Less than a year after that convention, I had an opportunity to move to Baltimore, Maryland, and work at the National Aquarium. I quickly joined the Baltimore Bonsai Society and continued learning. Feeling more and more drawn to a career in horticulture, I made the move from veterinary technician to horticulturist of the Rainforest Exhibit at the National Aquarium. This opportunity made me think that I actually could have a career working with bonsai. Then, during a Baltimore Bonsai Club event at the National Arboretum’s Bonsai and Penjing Museum in Washington, D.C., I had a chance meeting with the curator Jack Sustic. I introduced myself by saying, “Hi, I’m Chris Baker. I have aspirations of being a bonsai curator some day, and I would like to volunteer here at the collection.” That sentence would forever alter my path. My time as a volunteer and then intern at the National Arboretum was inspirational and educational, and ultimately would lead me to Japan.
Jack Sustic would become a mentor and friend; he introduced me to Torhu Suzuki at the Daijuen Bonsai Nursery in Okazaki, Japan, where he had spent some time. Suzuki, or “Oyakata” (an honorific reserved for a person of high authority) as we would call him, was a third-generation bonsai master and prominent figure in Japanese bonsai culture. In 2012, I spent six months as an apprentice at Daijuen. In that time I learned so many lessons and skills that I use every day. It also gave me an entirely different perspective on how the practice of bonsai has evolved in Japan for centuries.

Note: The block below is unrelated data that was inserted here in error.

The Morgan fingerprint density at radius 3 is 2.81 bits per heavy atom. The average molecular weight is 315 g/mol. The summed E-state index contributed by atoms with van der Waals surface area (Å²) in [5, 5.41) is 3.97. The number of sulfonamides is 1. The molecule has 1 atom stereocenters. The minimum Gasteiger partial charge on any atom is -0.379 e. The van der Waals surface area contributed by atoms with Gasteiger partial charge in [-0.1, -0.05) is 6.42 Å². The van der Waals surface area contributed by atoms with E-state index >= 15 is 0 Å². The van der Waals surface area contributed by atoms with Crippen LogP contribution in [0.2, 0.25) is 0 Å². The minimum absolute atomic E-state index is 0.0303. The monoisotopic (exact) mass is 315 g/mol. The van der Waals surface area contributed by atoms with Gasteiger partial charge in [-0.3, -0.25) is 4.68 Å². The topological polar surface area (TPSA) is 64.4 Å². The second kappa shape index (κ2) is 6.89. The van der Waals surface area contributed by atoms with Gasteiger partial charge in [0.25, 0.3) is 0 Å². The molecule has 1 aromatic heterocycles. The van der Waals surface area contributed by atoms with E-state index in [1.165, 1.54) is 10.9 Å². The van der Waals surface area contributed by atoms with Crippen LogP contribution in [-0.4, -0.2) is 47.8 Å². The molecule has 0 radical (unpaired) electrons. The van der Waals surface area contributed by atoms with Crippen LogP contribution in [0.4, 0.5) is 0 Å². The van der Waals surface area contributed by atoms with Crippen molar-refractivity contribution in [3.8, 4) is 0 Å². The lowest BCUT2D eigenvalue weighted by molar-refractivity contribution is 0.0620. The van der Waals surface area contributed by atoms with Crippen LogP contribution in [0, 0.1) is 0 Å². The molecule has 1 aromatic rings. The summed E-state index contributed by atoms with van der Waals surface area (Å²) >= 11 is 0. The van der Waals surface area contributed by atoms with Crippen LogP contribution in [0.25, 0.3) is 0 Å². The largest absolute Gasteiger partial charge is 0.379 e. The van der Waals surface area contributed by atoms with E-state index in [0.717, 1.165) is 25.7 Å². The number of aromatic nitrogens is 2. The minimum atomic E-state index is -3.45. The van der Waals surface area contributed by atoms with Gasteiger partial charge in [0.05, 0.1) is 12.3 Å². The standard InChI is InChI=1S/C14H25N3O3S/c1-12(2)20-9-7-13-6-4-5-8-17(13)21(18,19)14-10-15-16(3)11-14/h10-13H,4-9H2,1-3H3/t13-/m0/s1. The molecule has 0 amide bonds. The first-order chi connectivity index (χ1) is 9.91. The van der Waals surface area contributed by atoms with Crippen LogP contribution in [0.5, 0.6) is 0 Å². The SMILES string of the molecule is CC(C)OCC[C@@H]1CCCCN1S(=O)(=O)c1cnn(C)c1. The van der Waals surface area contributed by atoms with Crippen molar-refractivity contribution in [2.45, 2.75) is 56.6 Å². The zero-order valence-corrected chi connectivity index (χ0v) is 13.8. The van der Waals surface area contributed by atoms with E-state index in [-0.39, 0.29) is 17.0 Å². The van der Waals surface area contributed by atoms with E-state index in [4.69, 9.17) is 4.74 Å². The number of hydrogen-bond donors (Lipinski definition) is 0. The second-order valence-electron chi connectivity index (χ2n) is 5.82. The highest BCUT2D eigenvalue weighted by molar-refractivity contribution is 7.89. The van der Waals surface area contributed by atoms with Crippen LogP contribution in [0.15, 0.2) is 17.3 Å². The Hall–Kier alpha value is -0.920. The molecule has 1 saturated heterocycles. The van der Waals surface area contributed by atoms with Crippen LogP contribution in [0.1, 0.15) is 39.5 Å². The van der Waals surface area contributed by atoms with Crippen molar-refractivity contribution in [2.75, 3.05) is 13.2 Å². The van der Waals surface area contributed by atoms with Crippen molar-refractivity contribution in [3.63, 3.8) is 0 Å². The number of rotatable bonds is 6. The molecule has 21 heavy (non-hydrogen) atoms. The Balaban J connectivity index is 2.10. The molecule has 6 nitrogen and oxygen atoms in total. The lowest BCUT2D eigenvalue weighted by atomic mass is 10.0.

In April 2014, I started as the curator of bonsai at the Chicago Botanic Garden. Having the opportunity to be the first full-time curator here at a collection of this caliber is a dream job, which comes with a lot of expectations and responsibility. During the display season (April to November), horticulturists Joe Olsen and Gabe Hutchinson provided great support in keeping the trees watered and benches looking great for our visitors. The remaining trees are kept on the south end of the Garden, in the production area. Brian Clark, manager of plant production, and his team help care for the trees on my days off. Last but not least, the support of my 12 volunteers is essential. They are a great team of dedicated people who each brings something different to the Collection.
I’m often asked what has drawn me to bonsai, and why would I pursue a career in it, with only ten or so full-time curator jobs in the entire country? For me, bonsai starts with an appreciation of nature over all things. An ancient tree has the power to move people and evoke emotion. It’s what inspired the Chinese centuries ago to take something of beauty they saw in nature and grow it in a container.
Creating bonsai takes the eye of an artist, the horticultural knowledge of a botanist, and the hands of a mechanic. I have been painting and creating art with many mediums for years. I often draw my trees prior to styling them. It allows me to see different style ideas before I even touch a single branch. I love the horticultural aspect of bonsai, from soil science, to fertilizing, to advanced techniques of grafting and air layering. To me, the mechanical aspect is fun as well. I enjoy making large bends in branches using rebar and guy wires on developmental trees, as well as doing the fine detail work for a show-quality tree. A bonsai is never finished, and the skills and knowledge of a true bonsai expert take a lifetime of study to master and fully understand all it has to offer.
Bonsai has taught me many things, introduced me to wonderful people, and taken me to places I never thought I’d see…At this point in my life, it just seems silly for me to do anything else.